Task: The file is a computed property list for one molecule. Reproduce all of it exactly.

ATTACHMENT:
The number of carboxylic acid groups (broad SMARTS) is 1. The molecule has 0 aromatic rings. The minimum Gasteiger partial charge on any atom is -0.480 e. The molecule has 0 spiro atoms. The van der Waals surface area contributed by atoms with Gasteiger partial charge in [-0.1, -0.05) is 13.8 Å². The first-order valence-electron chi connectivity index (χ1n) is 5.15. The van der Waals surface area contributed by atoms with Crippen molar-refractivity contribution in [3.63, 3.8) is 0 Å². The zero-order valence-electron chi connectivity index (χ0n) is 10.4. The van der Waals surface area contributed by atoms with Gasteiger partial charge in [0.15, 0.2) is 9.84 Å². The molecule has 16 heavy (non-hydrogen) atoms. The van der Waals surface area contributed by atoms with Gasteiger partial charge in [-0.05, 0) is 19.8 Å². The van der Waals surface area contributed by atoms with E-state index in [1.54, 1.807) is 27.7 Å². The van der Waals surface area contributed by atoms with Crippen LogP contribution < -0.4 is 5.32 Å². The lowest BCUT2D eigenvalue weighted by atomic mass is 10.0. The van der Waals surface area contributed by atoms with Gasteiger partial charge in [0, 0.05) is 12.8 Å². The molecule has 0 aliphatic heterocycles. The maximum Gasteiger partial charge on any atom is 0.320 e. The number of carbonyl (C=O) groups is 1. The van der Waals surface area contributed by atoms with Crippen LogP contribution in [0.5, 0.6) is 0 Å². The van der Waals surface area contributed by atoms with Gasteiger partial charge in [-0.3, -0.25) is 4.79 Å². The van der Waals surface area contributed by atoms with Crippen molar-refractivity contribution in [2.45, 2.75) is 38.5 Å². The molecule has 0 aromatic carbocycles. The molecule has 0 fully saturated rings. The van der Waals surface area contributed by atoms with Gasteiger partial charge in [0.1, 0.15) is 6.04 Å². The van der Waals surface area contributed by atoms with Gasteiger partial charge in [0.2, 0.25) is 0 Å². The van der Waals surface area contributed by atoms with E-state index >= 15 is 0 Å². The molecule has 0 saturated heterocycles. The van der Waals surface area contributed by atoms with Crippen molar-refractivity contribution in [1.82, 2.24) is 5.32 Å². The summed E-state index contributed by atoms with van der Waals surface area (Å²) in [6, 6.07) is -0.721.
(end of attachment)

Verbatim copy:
The number of carboxylic acid groups (broad SMARTS) is 1. The molecule has 0 aromatic rings. The minimum Gasteiger partial charge on any atom is -0.480 e. The molecule has 0 spiro atoms. The van der Waals surface area contributed by atoms with Gasteiger partial charge in [-0.1, -0.05) is 13.8 Å². The first-order valence-electron chi connectivity index (χ1n) is 5.15. The van der Waals surface area contributed by atoms with Crippen molar-refractivity contribution in [3.63, 3.8) is 0 Å². The zero-order valence-electron chi connectivity index (χ0n) is 10.4. The van der Waals surface area contributed by atoms with Gasteiger partial charge in [0.15, 0.2) is 9.84 Å². The molecule has 16 heavy (non-hydrogen) atoms. The van der Waals surface area contributed by atoms with Gasteiger partial charge in [-0.05, 0) is 19.8 Å². The van der Waals surface area contributed by atoms with E-state index in [1.54, 1.807) is 27.7 Å². The van der Waals surface area contributed by atoms with Crippen LogP contribution < -0.4 is 5.32 Å². The lowest BCUT2D eigenvalue weighted by atomic mass is 10.0. The van der Waals surface area contributed by atoms with Gasteiger partial charge in [0, 0.05) is 12.8 Å². The molecule has 0 aliphatic heterocycles. The maximum Gasteiger partial charge on any atom is 0.320 e. The number of carbonyl (C=O) groups is 1. The van der Waals surface area contributed by atoms with Crippen LogP contribution in [0.5, 0.6) is 0 Å². The van der Waals surface area contributed by atoms with Gasteiger partial charge in [-0.3, -0.25) is 4.79 Å². The van der Waals surface area contributed by atoms with Crippen molar-refractivity contribution in [2.45, 2.75) is 38.5 Å². The molecule has 0 aromatic carbocycles. The molecule has 0 fully saturated rings. The van der Waals surface area contributed by atoms with Gasteiger partial charge in [0.1, 0.15) is 6.04 Å². The van der Waals surface area contributed by atoms with Gasteiger partial charge in [0.2, 0.25) is 0 Å². The van der Waals surface area contributed by atoms with E-state index >= 15 is 0 Å². The molecule has 0 saturated heterocycles. The van der Waals surface area contributed by atoms with Crippen molar-refractivity contribution in [1.82, 2.24) is 5.32 Å². The summed E-state index contributed by atoms with van der Waals surface area (Å²) in [6, 6.07) is -0.721.